• Competitors. At a cutting horse competition in Wisconsin several years ago, while a contestant’s horse went head to head against a cow, the horse lost its footing and fell over on the rider. The rider later died from his injuries, and his widow sued the show management and others. In a Louisiana case, while two competitors exchanged greetings at the horse show arena entrance/exit gate, a horse kicked the other competitor. The injured competitor sued.

• Volunteers. During a demonstration at a popular stallion exposition in Michigan, a stallion suddenly attacked his handler and then ran loose through the show arena. A volunteer entered the arena soon after in an attempt to catch the horse, but the stallion attacked her. She sued the show management and the stallion owner.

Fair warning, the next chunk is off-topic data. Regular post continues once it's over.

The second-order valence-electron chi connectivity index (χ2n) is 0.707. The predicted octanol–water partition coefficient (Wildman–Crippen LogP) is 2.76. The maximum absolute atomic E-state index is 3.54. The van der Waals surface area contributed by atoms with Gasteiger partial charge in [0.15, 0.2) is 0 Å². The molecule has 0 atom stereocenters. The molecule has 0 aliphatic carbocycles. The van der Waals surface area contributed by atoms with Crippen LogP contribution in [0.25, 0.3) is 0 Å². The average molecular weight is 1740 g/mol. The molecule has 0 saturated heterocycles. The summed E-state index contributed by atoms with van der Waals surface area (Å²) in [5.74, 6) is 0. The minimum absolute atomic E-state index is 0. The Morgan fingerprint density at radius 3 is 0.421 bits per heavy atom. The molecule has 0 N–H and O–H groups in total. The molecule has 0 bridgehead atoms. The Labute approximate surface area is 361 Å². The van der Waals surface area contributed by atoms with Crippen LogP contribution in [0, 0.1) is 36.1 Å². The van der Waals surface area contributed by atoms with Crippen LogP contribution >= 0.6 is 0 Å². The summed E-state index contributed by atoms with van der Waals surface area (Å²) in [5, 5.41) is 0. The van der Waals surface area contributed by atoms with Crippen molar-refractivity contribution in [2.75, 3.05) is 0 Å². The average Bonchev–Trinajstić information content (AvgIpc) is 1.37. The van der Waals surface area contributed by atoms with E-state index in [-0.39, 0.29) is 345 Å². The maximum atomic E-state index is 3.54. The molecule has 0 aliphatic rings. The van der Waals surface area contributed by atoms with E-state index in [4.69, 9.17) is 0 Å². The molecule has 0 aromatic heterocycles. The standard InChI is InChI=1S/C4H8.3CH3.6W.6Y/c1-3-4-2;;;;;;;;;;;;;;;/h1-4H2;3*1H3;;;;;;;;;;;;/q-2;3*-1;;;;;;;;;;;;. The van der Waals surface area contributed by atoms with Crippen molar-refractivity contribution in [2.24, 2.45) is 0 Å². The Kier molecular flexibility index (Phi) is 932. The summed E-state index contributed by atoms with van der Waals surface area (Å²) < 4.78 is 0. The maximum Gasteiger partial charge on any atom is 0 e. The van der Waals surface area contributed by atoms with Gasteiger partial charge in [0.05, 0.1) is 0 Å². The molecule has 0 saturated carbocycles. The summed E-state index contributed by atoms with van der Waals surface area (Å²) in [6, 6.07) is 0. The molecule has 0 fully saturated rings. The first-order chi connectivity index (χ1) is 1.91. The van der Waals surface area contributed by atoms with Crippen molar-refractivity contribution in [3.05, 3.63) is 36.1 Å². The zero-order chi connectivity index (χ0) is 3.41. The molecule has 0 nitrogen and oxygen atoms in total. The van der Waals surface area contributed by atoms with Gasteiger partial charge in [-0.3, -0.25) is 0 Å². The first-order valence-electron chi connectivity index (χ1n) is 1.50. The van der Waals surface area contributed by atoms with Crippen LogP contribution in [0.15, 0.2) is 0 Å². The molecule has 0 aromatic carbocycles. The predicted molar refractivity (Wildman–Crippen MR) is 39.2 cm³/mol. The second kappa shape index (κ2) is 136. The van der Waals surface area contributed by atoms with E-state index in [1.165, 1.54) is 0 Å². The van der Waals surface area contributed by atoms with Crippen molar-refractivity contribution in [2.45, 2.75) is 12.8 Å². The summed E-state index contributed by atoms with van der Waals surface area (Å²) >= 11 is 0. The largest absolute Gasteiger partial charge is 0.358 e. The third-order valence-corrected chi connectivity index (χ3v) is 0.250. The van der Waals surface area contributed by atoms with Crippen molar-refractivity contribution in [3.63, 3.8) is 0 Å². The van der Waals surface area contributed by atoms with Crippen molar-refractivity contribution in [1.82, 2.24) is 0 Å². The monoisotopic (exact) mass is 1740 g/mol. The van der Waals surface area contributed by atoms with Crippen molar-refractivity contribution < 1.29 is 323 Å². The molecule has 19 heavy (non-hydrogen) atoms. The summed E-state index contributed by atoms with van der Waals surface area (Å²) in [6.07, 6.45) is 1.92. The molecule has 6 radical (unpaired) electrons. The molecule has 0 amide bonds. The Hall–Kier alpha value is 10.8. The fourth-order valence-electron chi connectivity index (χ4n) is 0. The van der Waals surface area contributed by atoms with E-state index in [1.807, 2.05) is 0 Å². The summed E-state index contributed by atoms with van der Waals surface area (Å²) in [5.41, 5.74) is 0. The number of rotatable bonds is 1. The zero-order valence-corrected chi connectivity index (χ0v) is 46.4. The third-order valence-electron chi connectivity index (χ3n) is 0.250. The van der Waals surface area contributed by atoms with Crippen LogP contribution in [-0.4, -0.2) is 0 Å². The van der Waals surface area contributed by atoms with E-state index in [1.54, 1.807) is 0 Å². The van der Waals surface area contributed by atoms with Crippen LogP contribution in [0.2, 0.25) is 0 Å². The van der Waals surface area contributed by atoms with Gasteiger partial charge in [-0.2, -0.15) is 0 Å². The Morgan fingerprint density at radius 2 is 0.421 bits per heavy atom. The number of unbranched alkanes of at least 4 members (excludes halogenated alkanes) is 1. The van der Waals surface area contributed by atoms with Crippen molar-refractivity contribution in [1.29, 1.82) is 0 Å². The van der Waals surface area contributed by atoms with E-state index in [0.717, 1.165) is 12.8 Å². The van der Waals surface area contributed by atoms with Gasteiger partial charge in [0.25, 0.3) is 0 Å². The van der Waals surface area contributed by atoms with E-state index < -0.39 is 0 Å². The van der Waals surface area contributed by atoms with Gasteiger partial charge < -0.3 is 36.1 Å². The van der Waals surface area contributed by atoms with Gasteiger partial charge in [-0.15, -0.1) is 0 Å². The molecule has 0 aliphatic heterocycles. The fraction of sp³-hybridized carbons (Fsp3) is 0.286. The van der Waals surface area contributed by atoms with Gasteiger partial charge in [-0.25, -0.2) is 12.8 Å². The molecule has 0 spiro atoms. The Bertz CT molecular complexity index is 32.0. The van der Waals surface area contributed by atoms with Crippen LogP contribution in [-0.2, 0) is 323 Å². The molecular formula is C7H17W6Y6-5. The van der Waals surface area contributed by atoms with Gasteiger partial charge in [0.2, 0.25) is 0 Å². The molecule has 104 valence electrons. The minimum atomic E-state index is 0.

As these cases indicate, nearly every aspect of horse show management—such as the arena footing, gate personnel, concession areas, spectator travel paths, volunteer training, and more—could generate a claim or suit. Show managers would be wise to understand these risks and plan ahead.


When participants or spectators bring lawsuits as a result of injuries sustained at a horse show, they have sued under legal theories of negligence or an applicable state equine activity liability act.

Negligence: The law generally imposes a duty on show management to exercise reasonable care to see that participants and spectators are reasonably safe. The one who brings a case of negligence (called the “plaintiff”) claims that the one allegedly at fault (called the “defendant”) failed to act as a reasonably prudent person would have under similar circumstances. In the case involving the cutting horse competitor in Wisconsin, for example, his estate sued the horse show management alleging that it negligently maintained merely a few inched of dirt over the show arena’s cement floor. This footing, the plaintiff argued, was unreasonable and led to the fatal incident of the horse slipping and falling over on the rider.